Federal Student Loan Lawyer

FEDERAL STUDENT LOAN LAWYER

FEDERAL ADMINISTRATIVE PROGRAMS

Know the Players

Federal Student Loan Lawyer

As a Federal Student Loan Lawyer, I urge you to know the players in your Federal Student Loans.

Lender: The federal government makes educational loans to students. Types of loans include Consolidation loans, FFELP, Grad Plus, Heal, Plus loans, Parent Plus loans, Perkins loans, Stafford subsidized and unsubsidized loans, etc.

Servicer: Handles billing and other services such as repayment plans and loan consolidations. Servicers include CornerStone, FedLoan Servicing PHEAA, Granite State GSMR, Great Lakes Educational Loan Services, Inc., HESC/Edfinancial, MOHELA, Navient, Nelnet, OSLA Servicing, and VSAC Federal Loans.

Guarantor: Guarantees payment to the lender in the event the borrower defaults. Guarantors include the School that made the loan and the U.S. Department of Education. Some guarantors also service educational loans such asEducation Credit Management Corporation and Sallie Mae.

There are several federal administrative programs available to borrowers.

 

Forgiveness, Cancellation, and Discharge

The following is a list of the basic forgiveness, cancellation, and discharge requirements to statutorily discharging your federal student loans. As you can imagine, there are lots of conditions and restrictions that may apply that we are unable to list here.

Closed School Discharge: If a student is unable to complete their course of study because the school closed may be able to administratively discharge their federal loans.

Total and Permanent Disability Discharge: If you can prove total and permanent disability, you can statutorily discharge certain federal loans. Ways of proving disability include receiving social security disability, certification from your physician, etc.

Death Discharge: At first glance you may ask yourself what good is it to be forgiven of this debt if your already dead, but your heirs at law will benefit since your assets will not be used to pay your federal student loans. There are certain benefits for co-signers on parent-plus loans as well.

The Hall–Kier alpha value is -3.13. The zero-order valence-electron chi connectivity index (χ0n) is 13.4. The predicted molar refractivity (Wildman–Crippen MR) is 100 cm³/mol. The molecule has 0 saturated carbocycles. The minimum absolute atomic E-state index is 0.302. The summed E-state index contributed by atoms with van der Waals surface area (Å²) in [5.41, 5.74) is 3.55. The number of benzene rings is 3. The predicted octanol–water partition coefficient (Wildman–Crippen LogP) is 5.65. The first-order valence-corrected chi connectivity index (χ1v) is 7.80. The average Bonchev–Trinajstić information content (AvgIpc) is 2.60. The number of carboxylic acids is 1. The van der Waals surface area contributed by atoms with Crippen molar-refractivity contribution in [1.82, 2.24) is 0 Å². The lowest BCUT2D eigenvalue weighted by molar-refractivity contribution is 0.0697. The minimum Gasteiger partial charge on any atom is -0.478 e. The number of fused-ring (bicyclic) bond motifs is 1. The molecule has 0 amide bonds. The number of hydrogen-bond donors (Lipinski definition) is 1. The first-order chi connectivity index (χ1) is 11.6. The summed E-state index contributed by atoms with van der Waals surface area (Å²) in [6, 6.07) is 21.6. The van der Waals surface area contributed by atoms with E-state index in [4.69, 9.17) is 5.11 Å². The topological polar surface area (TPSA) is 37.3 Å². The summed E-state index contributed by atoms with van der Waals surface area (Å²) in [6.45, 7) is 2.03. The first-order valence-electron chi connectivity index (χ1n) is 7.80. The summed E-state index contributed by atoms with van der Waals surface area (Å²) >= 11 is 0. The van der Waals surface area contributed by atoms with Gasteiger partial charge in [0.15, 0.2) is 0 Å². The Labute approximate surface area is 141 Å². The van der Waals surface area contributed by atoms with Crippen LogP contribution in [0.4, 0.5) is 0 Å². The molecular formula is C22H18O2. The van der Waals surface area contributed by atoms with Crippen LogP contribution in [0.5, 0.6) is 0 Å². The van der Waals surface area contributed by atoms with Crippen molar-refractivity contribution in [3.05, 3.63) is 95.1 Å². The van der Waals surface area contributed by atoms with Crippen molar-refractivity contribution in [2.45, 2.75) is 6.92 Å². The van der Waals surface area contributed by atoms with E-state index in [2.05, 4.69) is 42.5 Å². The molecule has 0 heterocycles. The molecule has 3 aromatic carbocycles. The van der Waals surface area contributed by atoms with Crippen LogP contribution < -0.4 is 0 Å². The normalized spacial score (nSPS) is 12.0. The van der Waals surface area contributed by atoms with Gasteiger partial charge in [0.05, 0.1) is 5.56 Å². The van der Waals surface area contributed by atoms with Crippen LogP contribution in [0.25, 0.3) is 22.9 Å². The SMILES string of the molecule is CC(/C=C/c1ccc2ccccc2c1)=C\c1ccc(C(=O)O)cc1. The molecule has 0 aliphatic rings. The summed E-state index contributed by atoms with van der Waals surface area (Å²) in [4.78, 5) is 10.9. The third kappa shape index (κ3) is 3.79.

Discharge in Bankruptcy: Your probably asking why is a discharge in bankruptcy part of the federal statutory discharge outside of bankruptcy? The answer is simple. If you obtain a bankruptcy discharge of your federal student loans, then file for a statutory discharge of your federal student loans based on the loans being discharge in bankruptcy, then you will regain eligibility for federal student aid if you had previously lost it.

False Certification of Student Eligibility or Unauthorized Payment Discharge: Certain federal loans can be statutorily discharged if:

a) Your school falsely certified your eligibility to receive the loan based on your ability to benefit from its training, and you did not meet the ability to benefit student eligibility requirements.

b) The school signed your name on the application or promissory note without your authorization or the school endorsed your loan check or signed your authorization for electronic funds transfer without your knowledge, unless the proceeds of the loan were delivered to you or applied to charges owed by you to the school.

c) Your loan was falsely certified because you were a victim of identity theft.

d) The school certified your eligibility, but because of a physical or mental condition, age, criminal record, or other reason you are disqualified from employment in the occupation in which you were being trained.

Unpaid Refund Discharge: You may be eligible for a discharge of certain federal student loans if you withdrew from school, but the school didn’t pay a refund that it owed to the U.S. Department of Education or to the lender, as appropriate.

Teacher Loan Forgiveness: If you are a teacher, new borrower, and have been teaching full-time in a low-income elementary or secondary school or educational service agency for five consecutive years, you may be eligible to partially statutorily discharge certain federal student loans.

Public Service Loan Forgiveness: If you are employed in certain public service jobs and have made 120 payments on certain federal student loans during a certain time period, the remaining balance that you owe may be forgiven.

Perkins Loan Cancellation and Discharge: Individuals who perform certain types of public service or are employed in certain occupations may be eligible to cancel part, or their entire Perkins loan.